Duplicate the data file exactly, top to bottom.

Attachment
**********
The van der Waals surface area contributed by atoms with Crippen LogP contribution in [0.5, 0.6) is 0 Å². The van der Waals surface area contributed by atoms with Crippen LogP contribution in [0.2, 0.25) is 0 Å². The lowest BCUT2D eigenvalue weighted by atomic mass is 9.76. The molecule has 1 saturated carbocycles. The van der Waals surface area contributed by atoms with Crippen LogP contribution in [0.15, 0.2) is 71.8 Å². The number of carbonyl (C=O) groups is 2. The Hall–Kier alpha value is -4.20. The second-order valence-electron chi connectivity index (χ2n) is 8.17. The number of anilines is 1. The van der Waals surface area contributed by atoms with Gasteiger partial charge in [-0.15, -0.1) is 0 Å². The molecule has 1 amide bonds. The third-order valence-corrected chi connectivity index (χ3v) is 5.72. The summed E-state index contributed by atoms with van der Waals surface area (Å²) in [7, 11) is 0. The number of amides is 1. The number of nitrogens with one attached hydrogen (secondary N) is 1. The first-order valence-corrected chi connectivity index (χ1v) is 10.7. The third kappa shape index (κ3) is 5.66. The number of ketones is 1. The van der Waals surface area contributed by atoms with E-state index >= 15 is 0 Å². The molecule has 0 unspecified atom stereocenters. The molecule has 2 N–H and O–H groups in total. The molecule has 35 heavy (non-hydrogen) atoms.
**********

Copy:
The van der Waals surface area contributed by atoms with Crippen LogP contribution in [0.5, 0.6) is 0 Å². The van der Waals surface area contributed by atoms with Crippen LogP contribution in [0.2, 0.25) is 0 Å². The lowest BCUT2D eigenvalue weighted by atomic mass is 9.76. The molecule has 1 saturated carbocycles. The van der Waals surface area contributed by atoms with Crippen LogP contribution in [0.15, 0.2) is 71.8 Å². The number of carbonyl (C=O) groups is 2. The Hall–Kier alpha value is -4.20. The second-order valence-electron chi connectivity index (χ2n) is 8.17. The number of anilines is 1. The van der Waals surface area contributed by atoms with Gasteiger partial charge in [-0.15, -0.1) is 0 Å². The molecule has 1 amide bonds. The third-order valence-corrected chi connectivity index (χ3v) is 5.72. The summed E-state index contributed by atoms with van der Waals surface area (Å²) in [7, 11) is 0. The number of amides is 1. The number of nitrogens with one attached hydrogen (secondary N) is 1. The first-order valence-corrected chi connectivity index (χ1v) is 10.7. The third kappa shape index (κ3) is 5.66. The number of ketones is 1. The van der Waals surface area contributed by atoms with E-state index >= 15 is 0 Å². The molecule has 0 unspecified atom stereocenters. The molecule has 2 N–H and O–H groups in total. The molecule has 35 heavy (non-hydrogen) atoms.